In closing Part 1 of this blog, I especially appreciate that anyone and everyone is made to feel welcome in Asheville, at least that has been my experience and what I have witnessed. The feel of this breathtaking city is uplifting. I enjoy telling people why I love Asheville and hope that visitors feel the positive energy as much as I do and that it comes out when they meet me. In Part 2 of this blog, I will address the BEAUTY of Asheville and the surrounding area, including the plethora of things to do while living or visiting the city.


Cutest Dog Photo Contest – Win a $150 Gift Certificate

March 9th, 2011 by Skyla Grimes

I’ve run a few contests here and there over the years, including a military essay contest, trivia contests, and a recipe contest.  But I must say that this contest probably has me the most excited.

I love dogs, all dogs!  And Blake House welcomes dogs of all shapes, sizes, and breeds. We’ve had a lot and appreciate every dog that chooses to stay here. Asheville is a pet-friendly city, but it is still difficult to find B&Bs that allow dogs. Of the ones that do, most have size restrictions or room restrictions. But not Blake House. In fact, we only have one room that is NOT pet-friendly.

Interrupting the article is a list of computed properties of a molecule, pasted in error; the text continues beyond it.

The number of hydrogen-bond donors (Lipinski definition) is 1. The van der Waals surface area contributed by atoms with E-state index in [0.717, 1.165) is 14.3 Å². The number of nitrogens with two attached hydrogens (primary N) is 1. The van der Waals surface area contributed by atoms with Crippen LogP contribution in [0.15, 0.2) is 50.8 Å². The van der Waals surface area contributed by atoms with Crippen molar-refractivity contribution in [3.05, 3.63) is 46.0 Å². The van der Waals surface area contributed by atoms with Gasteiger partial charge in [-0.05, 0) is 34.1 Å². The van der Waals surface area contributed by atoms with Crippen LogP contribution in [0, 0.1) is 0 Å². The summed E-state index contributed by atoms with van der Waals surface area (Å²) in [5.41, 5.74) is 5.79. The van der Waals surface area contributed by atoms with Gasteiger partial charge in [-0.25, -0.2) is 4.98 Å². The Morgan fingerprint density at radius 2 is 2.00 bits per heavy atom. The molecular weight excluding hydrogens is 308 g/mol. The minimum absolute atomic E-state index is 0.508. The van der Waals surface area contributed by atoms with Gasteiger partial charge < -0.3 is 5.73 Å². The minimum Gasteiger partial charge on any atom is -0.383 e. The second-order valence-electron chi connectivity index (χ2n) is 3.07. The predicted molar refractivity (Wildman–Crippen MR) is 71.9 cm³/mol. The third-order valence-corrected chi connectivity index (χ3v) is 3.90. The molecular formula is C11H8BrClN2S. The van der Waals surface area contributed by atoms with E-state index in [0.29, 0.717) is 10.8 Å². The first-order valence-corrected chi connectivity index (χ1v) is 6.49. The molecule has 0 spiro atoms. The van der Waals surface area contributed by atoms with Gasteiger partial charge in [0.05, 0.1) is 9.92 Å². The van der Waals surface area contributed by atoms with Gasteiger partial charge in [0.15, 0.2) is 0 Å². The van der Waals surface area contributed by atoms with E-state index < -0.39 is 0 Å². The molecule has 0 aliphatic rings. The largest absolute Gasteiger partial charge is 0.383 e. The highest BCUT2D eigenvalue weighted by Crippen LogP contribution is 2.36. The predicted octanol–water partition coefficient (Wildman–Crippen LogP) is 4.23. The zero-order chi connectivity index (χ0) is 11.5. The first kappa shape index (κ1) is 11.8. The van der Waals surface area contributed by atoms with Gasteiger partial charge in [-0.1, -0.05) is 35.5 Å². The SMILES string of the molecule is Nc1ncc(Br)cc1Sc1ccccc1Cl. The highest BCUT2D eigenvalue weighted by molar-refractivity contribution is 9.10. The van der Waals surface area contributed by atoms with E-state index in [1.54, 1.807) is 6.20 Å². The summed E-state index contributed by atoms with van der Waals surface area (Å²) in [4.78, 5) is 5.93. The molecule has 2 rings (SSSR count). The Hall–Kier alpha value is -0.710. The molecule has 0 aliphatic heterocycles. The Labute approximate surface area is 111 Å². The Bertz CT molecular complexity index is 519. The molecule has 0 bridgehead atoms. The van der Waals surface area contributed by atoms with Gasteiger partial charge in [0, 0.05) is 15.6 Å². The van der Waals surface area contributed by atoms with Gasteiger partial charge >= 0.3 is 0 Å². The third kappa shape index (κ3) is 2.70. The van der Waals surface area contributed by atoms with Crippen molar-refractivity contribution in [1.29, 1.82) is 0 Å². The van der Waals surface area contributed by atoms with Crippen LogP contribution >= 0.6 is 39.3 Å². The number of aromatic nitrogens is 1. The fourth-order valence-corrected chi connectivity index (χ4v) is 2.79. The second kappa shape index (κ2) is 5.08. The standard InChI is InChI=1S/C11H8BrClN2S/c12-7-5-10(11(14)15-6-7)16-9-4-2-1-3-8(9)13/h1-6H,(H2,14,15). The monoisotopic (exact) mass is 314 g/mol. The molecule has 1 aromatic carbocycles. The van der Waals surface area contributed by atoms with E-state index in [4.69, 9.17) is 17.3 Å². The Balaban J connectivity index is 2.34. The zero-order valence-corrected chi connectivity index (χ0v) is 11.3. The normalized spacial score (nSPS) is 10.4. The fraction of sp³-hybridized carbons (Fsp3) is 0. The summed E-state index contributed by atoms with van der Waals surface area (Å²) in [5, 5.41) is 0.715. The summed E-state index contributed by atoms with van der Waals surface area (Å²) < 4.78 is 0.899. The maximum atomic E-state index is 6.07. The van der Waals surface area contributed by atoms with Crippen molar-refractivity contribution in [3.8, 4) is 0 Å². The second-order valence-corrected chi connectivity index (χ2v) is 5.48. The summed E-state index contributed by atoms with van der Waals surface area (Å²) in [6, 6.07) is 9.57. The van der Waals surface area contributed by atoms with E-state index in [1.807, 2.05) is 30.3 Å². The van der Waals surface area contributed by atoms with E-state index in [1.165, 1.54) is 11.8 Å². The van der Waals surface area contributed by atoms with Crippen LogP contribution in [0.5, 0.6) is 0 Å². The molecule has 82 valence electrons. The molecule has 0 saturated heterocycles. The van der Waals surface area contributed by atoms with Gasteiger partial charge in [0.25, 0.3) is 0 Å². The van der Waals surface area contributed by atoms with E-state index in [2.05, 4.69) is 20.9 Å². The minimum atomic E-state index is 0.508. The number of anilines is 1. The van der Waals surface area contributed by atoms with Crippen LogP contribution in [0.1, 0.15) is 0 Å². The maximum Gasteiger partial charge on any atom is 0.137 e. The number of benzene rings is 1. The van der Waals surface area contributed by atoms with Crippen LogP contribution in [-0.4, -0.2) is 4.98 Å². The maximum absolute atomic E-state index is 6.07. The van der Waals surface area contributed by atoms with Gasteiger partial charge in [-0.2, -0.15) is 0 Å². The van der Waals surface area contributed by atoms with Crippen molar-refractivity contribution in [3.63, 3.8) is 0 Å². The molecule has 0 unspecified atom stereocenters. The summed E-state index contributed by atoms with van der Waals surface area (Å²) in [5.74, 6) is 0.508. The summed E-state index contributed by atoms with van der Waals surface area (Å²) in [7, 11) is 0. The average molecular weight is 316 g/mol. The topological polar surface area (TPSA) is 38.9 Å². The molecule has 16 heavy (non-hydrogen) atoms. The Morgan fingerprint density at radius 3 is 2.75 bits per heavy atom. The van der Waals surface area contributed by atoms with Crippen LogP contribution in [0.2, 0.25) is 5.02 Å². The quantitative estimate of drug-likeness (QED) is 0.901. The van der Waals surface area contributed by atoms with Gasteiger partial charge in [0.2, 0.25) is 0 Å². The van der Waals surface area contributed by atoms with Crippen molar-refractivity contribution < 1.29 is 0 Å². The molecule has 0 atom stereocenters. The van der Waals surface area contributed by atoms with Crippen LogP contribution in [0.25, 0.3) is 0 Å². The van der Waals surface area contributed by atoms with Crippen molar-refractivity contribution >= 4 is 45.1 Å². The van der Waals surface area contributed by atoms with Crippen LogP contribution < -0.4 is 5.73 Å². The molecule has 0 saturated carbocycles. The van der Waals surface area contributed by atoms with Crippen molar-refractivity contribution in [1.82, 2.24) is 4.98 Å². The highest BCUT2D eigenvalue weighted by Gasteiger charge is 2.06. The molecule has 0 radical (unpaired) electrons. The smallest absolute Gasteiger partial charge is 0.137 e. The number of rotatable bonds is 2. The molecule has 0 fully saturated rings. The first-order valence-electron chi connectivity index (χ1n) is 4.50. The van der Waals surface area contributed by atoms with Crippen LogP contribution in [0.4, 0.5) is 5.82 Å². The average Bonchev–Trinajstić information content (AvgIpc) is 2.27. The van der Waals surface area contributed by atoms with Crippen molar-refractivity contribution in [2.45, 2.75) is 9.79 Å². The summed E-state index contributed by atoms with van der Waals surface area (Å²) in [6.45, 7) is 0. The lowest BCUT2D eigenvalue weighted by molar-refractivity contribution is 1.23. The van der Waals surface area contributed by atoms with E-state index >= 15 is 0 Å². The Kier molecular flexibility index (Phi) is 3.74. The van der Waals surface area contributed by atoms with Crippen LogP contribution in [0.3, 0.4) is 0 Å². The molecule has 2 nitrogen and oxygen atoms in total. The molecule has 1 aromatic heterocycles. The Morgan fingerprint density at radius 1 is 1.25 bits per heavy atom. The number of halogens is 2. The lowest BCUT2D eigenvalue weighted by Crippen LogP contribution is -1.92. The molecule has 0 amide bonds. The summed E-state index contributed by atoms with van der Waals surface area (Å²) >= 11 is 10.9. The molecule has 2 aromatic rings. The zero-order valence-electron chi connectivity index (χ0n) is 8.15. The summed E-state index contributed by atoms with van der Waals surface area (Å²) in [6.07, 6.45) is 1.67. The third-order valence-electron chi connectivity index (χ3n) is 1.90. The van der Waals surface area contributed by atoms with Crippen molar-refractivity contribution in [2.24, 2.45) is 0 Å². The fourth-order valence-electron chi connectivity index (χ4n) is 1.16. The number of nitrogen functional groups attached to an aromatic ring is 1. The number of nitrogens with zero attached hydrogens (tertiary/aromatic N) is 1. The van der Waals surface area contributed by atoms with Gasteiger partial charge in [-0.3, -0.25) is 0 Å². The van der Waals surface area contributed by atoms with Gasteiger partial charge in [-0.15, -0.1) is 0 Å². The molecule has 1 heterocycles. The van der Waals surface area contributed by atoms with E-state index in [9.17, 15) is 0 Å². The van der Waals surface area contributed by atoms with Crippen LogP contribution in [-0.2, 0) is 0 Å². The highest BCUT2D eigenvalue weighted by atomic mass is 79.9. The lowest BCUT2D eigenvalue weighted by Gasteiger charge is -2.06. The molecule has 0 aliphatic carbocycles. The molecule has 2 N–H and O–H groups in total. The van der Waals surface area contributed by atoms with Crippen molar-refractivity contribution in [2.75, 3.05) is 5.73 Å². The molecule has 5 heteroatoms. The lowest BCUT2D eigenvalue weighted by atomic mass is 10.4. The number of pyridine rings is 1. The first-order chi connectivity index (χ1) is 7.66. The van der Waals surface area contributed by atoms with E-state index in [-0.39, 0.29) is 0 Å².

As you can see, I love dogs!  And want to see more come to the Inn. To accomplish this, I’ve made some changes to the website and our offerings to be even more enticing to our four-legged guests.  The website now has a Doggie Scoop page, solely dedicated to our canine guests. And this page will evolve and grow over time. Check it out, there’s a hilarious video of a dog’s leg that is trying to steal the bone from its owner.  I crack up every time I watch it!

We also offer, dog walking services, for a very nominal fee, for our doggie guests. Jake Rusher Park is next to the Inn and while mom and dad are out enjoying Asheville, Amber or I will walk your dog(s) around the park so he/she can exercise and take care of business.  We also provide pet sitters and doggie daycare information on the Doggie Scoop Page for those looking for even more for their dog.